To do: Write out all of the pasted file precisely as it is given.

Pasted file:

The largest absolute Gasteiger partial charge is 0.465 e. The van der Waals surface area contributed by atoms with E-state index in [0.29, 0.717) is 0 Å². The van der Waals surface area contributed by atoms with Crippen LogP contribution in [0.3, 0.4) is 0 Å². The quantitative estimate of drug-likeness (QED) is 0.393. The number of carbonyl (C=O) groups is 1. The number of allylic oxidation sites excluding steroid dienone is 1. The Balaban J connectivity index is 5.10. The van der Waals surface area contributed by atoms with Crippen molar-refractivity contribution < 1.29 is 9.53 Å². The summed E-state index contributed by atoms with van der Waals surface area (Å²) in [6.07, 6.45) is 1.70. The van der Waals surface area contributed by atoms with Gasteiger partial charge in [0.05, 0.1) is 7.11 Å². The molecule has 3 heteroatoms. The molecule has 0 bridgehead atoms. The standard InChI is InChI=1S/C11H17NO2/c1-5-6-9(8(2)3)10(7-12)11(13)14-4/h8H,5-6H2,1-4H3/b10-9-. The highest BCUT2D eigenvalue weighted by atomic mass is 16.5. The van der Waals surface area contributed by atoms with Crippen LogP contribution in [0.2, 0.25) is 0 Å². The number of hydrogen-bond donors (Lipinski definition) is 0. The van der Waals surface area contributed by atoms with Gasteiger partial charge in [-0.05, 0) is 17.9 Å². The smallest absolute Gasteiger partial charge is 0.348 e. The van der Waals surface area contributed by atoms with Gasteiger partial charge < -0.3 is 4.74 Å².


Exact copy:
The largest absolute Gasteiger partial charge is 0.465 e. The van der Waals surface area contributed by atoms with E-state index in [0.29, 0.717) is 0 Å². The van der Waals surface area contributed by atoms with Crippen LogP contribution in [0.3, 0.4) is 0 Å². The quantitative estimate of drug-likeness (QED) is 0.393. The number of carbonyl (C=O) groups is 1. The number of allylic oxidation sites excluding steroid dienone is 1. The Balaban J connectivity index is 5.10. The van der Waals surface area contributed by atoms with Crippen molar-refractivity contribution < 1.29 is 9.53 Å². The summed E-state index contributed by atoms with van der Waals surface area (Å²) in [6.07, 6.45) is 1.70. The van der Waals surface area contributed by atoms with Gasteiger partial charge in [0.05, 0.1) is 7.11 Å². The molecule has 3 heteroatoms. The molecule has 0 bridgehead atoms. The standard InChI is InChI=1S/C11H17NO2/c1-5-6-9(8(2)3)10(7-12)11(13)14-4/h8H,5-6H2,1-4H3/b10-9-. The highest BCUT2D eigenvalue weighted by atomic mass is 16.5. The van der Waals surface area contributed by atoms with Crippen LogP contribution in [0.2, 0.25) is 0 Å². The number of hydrogen-bond donors (Lipinski definition) is 0. The van der Waals surface area contributed by atoms with Gasteiger partial charge in [-0.05, 0) is 17.9 Å². The smallest absolute Gasteiger partial charge is 0.348 e. The van der Waals surface area contributed by atoms with Gasteiger partial charge < -0.3 is 4.74 Å².